Dale Earnhardt Jr. keeps an eye on his health at age 38

He says he has adjusted his diet and is more mindful about wrecks after suffering a concussion last year. The second-place finisher at Daytona 500 hopes to extend his strong start at Phoenix.

March 02, 2013|By Jim Peltz, Los Angeles Times
  • Dale Earnhardt Jr. looks on from the garage area during practice.
Dale Earnhardt Jr. looks on from the garage area during practice. (Christian Petersen / Getty…)

AVONDALE, Ariz. — "I'm no health freak," Dale Earnhardt Jr. said of his recent effort to eat healthier by cutting down on "stuff like pizza and wings."

"I just think the older you get, the more you have to do to kind of maintain a healthy weight," the popular NASCAR driver said. "Not getting too crazy about it, though."

At 38, Earnhardt is entering his 14th full season in the Sprint Cup Series. He finished second to teammate Jimmie Johnson in the Daytona 500 a week ago, and hopes to extend his strong start Sunday at Phoenix International Raceway.

Having suffered a concussion last year, Earnhardt also is grateful that his crash in the NASCAR Nationwide Series race at Daytona International Speedway a week ago did not cause further damage.

Earnhardt was collected in the same crash that sent Kyle Larson's car into the grandstand fence, with Earnhardt's No. 88 Chevrolet slamming into the wall.

"I was concerned just how my body was going to react to that," Earnhardt said. "I felt pretty good after the wreck and ... was able to get in the car" the next day for the Daytona 500.

"I was real happy that I was able to pass a personal test, I guess," he said. "When you have concussions, sometimes they're easier to get the second, third, fourth time around, so we survived that one. We'll move on and try not to get in any more wrecks."

Earnhardt raced well most of last year, winning in Michigan to snap a 143-winless streak and qualifying for NASCAR's 10-race Chase for the Cup title playoff. But he missed two Chase races because of his concussion.

His goal again this season is a strong 26-race "regular season" to reach the Chase, which is based on driver points, with room to spare.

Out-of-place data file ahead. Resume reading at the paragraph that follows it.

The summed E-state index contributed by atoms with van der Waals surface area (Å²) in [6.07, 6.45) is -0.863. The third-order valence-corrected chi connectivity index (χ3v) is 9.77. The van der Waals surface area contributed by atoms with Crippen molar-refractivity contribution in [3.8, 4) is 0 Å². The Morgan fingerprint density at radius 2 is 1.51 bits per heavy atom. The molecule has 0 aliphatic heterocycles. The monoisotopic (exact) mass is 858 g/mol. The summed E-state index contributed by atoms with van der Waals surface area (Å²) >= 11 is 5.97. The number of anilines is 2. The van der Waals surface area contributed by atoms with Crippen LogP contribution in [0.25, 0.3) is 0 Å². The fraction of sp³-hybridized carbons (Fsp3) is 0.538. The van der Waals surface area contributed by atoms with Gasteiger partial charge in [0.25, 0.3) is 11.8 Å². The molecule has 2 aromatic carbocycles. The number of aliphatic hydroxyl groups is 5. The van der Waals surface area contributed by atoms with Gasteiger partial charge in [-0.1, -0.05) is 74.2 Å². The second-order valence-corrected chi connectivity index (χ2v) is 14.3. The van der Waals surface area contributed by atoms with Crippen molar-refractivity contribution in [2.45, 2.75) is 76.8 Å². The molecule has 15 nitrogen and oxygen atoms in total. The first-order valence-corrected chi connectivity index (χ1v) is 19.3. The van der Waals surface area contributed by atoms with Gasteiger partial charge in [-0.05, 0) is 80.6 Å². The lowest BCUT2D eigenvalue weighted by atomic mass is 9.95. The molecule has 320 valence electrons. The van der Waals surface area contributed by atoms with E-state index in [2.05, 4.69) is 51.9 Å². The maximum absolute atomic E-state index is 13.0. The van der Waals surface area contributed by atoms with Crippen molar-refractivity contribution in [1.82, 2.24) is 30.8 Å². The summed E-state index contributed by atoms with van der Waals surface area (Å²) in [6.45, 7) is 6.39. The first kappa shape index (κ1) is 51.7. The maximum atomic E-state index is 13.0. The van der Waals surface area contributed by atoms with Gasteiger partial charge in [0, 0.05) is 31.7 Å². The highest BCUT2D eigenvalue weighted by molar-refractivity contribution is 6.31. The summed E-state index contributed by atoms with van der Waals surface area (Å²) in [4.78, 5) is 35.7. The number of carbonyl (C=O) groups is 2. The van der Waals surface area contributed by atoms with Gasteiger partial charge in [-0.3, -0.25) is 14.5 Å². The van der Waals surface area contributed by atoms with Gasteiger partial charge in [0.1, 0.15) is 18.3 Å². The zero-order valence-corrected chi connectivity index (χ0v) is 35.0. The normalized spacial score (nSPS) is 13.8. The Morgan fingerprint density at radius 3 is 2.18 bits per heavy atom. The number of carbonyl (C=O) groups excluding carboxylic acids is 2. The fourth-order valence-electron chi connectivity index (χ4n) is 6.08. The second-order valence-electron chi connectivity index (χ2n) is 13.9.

Otherwise, the scramble to make the Chase is "a distraction that I'd rather not have to put the team through or have to go through myself," Earnhardt said.

Earnhardt is a two-time winner at Phoenix, but that was before the track was repaved and slightly reconfigured two years ago. He starts 21st in Sunday's race.

Daytona crash update

NASCAR is shipping Larson's mangled car and related parts to its research and development center in Concord, N.C., as part of its probe into the crash.

More than two dozen spectators were injured by flying debris, and two remain hospitalized.

The debris included one of Larson's front tires, which went through the fence and not over it, based on "everything we've seen so far," Steve O'Donnell, NASCAR senior vice president for racing operations, told reporters Saturday.

"We'll go through each part of the car — want to look at how everything held up," he said.

NASCAR, Daytona International Speedway and outside experts also will study the track's fencing, particularly a gate area where Larson's car struck, "and look to what we may need to do going forward," O'Donnell said.

Busch wins Nationwide race

Kyle Busch won the Nationwide race Saturday at Phoenix International in dominant fashion, leading 142 of the race's 200 laps.

Busch, who started on the pole, overcame an early speeding penalty during a pit stop that dropped him deep into the field.

Brad Keselowski briefly grabbed the lead by staying on the track while Busch pitted, but the gamble didn't work as Busch again retook first place.

Keselowski finished second, Justin Allgaier third and Trevor Bayne was fourth.

Los Angeles Times Articles